A Democratic congressman is under fire contrasting "minorities" and the "defective" with "good American people."
Rep. Paul Kanjorski (D-Pa.) made the comments Wednesday during the House and Senate conference on the financial reform bill. He was defending a Pennsylvania program that provides assistance to low-income people facing foreclosure on their homes.
"Because of the longevity of the recession, these are people – and they are not minorities, and they're not defective, and they're not all the things you like to insinuate that these programs are about. These are average good American people. Most of them have been veterans who served, responsible, have worked all their lives, but they're not full of money," Kanjorski said. "They live pay check to pay check and they always will because they are in the lower margins of our society."
Kanjorski was urging the conference committee to extend the Pennsylvania program nationally, which he said would cost "three lousy billion dollars."
Republicans have condemned Kanjorski's remarks and called on him to apologize.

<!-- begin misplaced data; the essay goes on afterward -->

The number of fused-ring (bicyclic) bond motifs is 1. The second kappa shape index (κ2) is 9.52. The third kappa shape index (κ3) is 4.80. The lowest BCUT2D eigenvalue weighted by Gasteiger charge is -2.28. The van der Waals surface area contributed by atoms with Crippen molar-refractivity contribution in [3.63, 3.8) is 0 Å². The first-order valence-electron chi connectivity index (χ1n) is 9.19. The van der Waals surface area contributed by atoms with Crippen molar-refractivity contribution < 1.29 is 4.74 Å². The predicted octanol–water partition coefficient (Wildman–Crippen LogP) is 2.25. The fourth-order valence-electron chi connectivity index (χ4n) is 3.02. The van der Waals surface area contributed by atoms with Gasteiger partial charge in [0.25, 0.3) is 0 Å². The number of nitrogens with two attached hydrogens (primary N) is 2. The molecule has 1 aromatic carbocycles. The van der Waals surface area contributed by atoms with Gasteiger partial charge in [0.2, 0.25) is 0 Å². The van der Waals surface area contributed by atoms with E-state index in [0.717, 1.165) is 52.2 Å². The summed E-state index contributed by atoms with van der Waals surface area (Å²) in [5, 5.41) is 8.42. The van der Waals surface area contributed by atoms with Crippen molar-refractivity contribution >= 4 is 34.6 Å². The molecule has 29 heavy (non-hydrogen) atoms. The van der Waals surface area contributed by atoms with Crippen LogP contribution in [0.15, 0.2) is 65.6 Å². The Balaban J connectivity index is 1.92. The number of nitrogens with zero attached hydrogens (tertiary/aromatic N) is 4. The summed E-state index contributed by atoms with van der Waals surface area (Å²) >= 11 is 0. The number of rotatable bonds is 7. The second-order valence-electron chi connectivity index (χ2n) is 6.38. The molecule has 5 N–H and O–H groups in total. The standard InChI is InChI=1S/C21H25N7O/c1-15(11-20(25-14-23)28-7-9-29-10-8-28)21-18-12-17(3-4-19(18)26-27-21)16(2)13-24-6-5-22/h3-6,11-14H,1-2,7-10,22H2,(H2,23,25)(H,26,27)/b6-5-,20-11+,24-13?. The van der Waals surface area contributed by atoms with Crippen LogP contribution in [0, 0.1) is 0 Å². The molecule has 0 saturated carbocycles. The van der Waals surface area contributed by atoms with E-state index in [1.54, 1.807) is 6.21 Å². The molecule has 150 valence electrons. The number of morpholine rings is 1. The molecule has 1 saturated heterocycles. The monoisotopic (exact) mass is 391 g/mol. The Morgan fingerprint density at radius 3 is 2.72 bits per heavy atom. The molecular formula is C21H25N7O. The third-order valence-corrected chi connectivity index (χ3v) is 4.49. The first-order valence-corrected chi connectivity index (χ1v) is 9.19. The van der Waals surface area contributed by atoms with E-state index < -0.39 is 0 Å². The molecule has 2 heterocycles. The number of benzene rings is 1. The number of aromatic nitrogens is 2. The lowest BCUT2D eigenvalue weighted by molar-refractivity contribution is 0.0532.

"Kanjorski, in his own words, said Wednesday that minorities are not 'average, good American people,'" said Lou Barletta, the mayor of Hazleton, Pa., the Republican candidate running against Kanjorski. "This is outrageous and shows how out of touch Kanjorski is with the real world."
Kanjorski's office says he has nothing to apologize for.
"Congressman Kanjorski is fighting for all Americans who are struggling," Kanjorski spokesman Abigail McDonough told ABC News. "Any statement saying otherwise is grossly misinformed. The full video clip, rather than an edited version, speaks for itself and doesn't take the congressman's remarks out of context."
Here is the full video clip. You be the judge.
Matt Jaffe and Z. Byron Wolf contributed to this story